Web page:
This post presents an overview of a paper by myself and Rachael Field which I presented at the recent ADR Research Network Roundtable, entitled ‘Learning to Play the Language Game: Confronting the Hidden Challenges of Family Mediation’.
Mediation is becoming more and more prominent as a mode of dispute resolution in family law matters. There are many benefits that can be claimed for mediation as a mode of resolving family disputes, including its informality, flexibility and less confrontational nature. These benefits make mediation a potentially suitable method for resolving many types of post-separation issues. However, even while offering parties the opportunity of consensual, non-adversarial dispute resolution, mediation can also present them with significant challenges.
The greatest of these challenges perhaps arise where parties in family mediation must negotiate on their own behalf, since lawyers are either not present or are excluded from the process. Mediation in the absence of legal representation requires parties to effectively articulate their own stories, interests, issues and concerns, as well as potentially those of their children. Participants in family mediation are expected to be reasonable, engaged and effective negotiators at a time in their lives – post-separation – which is, in many cases, one of the most chaotic, difficult and emotional.
There are, therefore, obvious challenges facing unrepresented parties in family mediation, particularly those with little prior knowledge of the process. It might be thought that these problems are counteracted by the relatively informal character of the mediation environment. However, the family mediation environment, despite its relative informality, is structured by underlying conventions and expectations that are often opaque to inexperienced participants.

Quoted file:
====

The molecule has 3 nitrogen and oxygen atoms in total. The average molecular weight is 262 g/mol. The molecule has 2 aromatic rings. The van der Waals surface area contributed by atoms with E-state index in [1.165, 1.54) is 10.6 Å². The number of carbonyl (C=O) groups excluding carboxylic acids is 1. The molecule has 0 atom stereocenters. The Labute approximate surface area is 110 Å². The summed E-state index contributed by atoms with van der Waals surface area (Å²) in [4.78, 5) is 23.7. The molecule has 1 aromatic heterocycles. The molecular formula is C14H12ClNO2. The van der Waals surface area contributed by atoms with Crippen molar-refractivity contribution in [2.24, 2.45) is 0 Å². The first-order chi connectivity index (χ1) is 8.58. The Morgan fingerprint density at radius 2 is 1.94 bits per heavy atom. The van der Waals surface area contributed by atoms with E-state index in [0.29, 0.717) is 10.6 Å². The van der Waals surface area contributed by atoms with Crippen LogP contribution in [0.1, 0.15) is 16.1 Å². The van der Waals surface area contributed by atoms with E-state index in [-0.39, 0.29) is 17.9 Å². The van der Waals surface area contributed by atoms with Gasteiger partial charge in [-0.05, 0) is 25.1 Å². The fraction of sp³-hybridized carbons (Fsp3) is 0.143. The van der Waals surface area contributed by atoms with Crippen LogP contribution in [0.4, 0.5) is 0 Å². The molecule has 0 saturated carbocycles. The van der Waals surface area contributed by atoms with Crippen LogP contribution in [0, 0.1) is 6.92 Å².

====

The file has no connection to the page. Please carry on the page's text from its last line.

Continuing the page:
Ludwig Wittgenstein’s notion of a language game offers a way of thinking about the underlying conventions in different forms of social discourse. Wittgenstein notes that language fundamentally influences – and, indeed, constructs – the ways in which people interact. Language is linked to social behaviour and to the social dynamic. Effective communication, then, becomes a matter of understanding the applicable social context and knowing how to play the relevant language game.
Mediation researchers and practitioners need to pay attention to the language game of mediation in order to help parties navigate the process. Party preparation can play an important role in enabling inexperienced participants to engage effectively in family mediation and protecting vulnerable parties from being disadvantaged by hidden expectations. Helping parties understand the language game of family mediation represents a critical new focus of family law practice.